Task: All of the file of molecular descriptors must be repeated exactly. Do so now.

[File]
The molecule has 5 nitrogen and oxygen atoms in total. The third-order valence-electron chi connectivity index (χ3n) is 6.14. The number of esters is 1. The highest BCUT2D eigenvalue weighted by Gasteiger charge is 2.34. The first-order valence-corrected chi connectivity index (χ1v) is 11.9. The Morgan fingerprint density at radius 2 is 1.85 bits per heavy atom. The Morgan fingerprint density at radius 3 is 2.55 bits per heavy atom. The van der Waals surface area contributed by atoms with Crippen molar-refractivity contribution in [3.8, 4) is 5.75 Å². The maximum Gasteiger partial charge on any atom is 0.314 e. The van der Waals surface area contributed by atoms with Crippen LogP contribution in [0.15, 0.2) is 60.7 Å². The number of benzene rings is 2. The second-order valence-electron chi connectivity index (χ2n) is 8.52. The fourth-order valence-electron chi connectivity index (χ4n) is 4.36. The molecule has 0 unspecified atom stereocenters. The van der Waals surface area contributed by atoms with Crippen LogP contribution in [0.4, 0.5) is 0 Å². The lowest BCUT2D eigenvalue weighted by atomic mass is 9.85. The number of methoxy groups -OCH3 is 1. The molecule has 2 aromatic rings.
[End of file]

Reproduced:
The molecule has 5 nitrogen and oxygen atoms in total. The third-order valence-electron chi connectivity index (χ3n) is 6.14. The number of esters is 1. The highest BCUT2D eigenvalue weighted by Gasteiger charge is 2.34. The first-order valence-corrected chi connectivity index (χ1v) is 11.9. The Morgan fingerprint density at radius 2 is 1.85 bits per heavy atom. The Morgan fingerprint density at radius 3 is 2.55 bits per heavy atom. The van der Waals surface area contributed by atoms with Crippen molar-refractivity contribution in [3.8, 4) is 5.75 Å². The maximum Gasteiger partial charge on any atom is 0.314 e. The van der Waals surface area contributed by atoms with Crippen LogP contribution in [0.15, 0.2) is 60.7 Å². The number of benzene rings is 2. The second-order valence-electron chi connectivity index (χ2n) is 8.52. The fourth-order valence-electron chi connectivity index (χ4n) is 4.36. The molecule has 0 unspecified atom stereocenters. The van der Waals surface area contributed by atoms with Crippen LogP contribution in [0.4, 0.5) is 0 Å². The lowest BCUT2D eigenvalue weighted by atomic mass is 9.85. The number of methoxy groups -OCH3 is 1. The molecule has 2 aromatic rings.